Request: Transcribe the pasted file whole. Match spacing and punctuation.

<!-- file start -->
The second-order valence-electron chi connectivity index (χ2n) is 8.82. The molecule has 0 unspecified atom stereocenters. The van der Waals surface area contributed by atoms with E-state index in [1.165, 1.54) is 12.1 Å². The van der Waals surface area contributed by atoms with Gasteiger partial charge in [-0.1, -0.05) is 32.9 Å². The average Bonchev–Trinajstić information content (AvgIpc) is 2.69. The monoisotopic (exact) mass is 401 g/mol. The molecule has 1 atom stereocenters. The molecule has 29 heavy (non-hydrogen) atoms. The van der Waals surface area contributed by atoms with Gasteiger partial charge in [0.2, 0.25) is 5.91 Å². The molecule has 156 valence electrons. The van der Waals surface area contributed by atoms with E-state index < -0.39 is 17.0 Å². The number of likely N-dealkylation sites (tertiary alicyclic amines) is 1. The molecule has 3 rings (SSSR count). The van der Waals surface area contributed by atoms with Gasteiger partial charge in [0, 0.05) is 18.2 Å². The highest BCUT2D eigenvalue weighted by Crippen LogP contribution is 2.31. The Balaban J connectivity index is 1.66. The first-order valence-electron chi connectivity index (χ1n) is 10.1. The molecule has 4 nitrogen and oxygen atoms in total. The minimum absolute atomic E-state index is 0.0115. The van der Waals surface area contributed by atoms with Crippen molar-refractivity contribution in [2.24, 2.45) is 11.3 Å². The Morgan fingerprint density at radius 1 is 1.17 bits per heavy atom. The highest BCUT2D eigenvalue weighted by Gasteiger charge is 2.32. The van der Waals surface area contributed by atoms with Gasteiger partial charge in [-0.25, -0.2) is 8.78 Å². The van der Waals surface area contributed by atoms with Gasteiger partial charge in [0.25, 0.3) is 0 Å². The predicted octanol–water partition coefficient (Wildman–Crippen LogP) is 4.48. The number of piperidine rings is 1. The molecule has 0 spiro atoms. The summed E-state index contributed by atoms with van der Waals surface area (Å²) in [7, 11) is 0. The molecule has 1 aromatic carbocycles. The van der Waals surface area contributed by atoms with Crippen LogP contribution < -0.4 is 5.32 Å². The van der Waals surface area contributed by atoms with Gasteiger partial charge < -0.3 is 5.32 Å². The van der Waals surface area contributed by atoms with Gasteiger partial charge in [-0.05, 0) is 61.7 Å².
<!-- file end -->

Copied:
The second-order valence-electron chi connectivity index (χ2n) is 8.82. The molecule has 0 unspecified atom stereocenters. The van der Waals surface area contributed by atoms with E-state index in [1.165, 1.54) is 12.1 Å². The van der Waals surface area contributed by atoms with Gasteiger partial charge in [-0.1, -0.05) is 32.9 Å². The average Bonchev–Trinajstić information content (AvgIpc) is 2.69. The monoisotopic (exact) mass is 401 g/mol. The molecule has 1 atom stereocenters. The molecule has 29 heavy (non-hydrogen) atoms. The van der Waals surface area contributed by atoms with Gasteiger partial charge in [0.2, 0.25) is 5.91 Å². The molecule has 156 valence electrons. The van der Waals surface area contributed by atoms with E-state index < -0.39 is 17.0 Å². The number of likely N-dealkylation sites (tertiary alicyclic amines) is 1. The molecule has 3 rings (SSSR count). The van der Waals surface area contributed by atoms with Gasteiger partial charge in [0, 0.05) is 18.2 Å². The highest BCUT2D eigenvalue weighted by Crippen LogP contribution is 2.31. The Balaban J connectivity index is 1.66. The first-order valence-electron chi connectivity index (χ1n) is 10.1. The molecule has 4 nitrogen and oxygen atoms in total. The minimum absolute atomic E-state index is 0.0115. The van der Waals surface area contributed by atoms with Crippen molar-refractivity contribution in [2.24, 2.45) is 11.3 Å². The Morgan fingerprint density at radius 1 is 1.17 bits per heavy atom. The highest BCUT2D eigenvalue weighted by Gasteiger charge is 2.32. The van der Waals surface area contributed by atoms with Gasteiger partial charge in [-0.25, -0.2) is 8.78 Å². The van der Waals surface area contributed by atoms with Gasteiger partial charge in [0.25, 0.3) is 0 Å². The predicted octanol–water partition coefficient (Wildman–Crippen LogP) is 4.48. The number of piperidine rings is 1. The molecule has 0 spiro atoms. The summed E-state index contributed by atoms with van der Waals surface area (Å²) in [7, 11) is 0. The molecule has 1 aromatic carbocycles. The van der Waals surface area contributed by atoms with Crippen LogP contribution < -0.4 is 5.32 Å². The van der Waals surface area contributed by atoms with Gasteiger partial charge < -0.3 is 5.32 Å². The van der Waals surface area contributed by atoms with Gasteiger partial charge in [-0.05, 0) is 61.7 Å².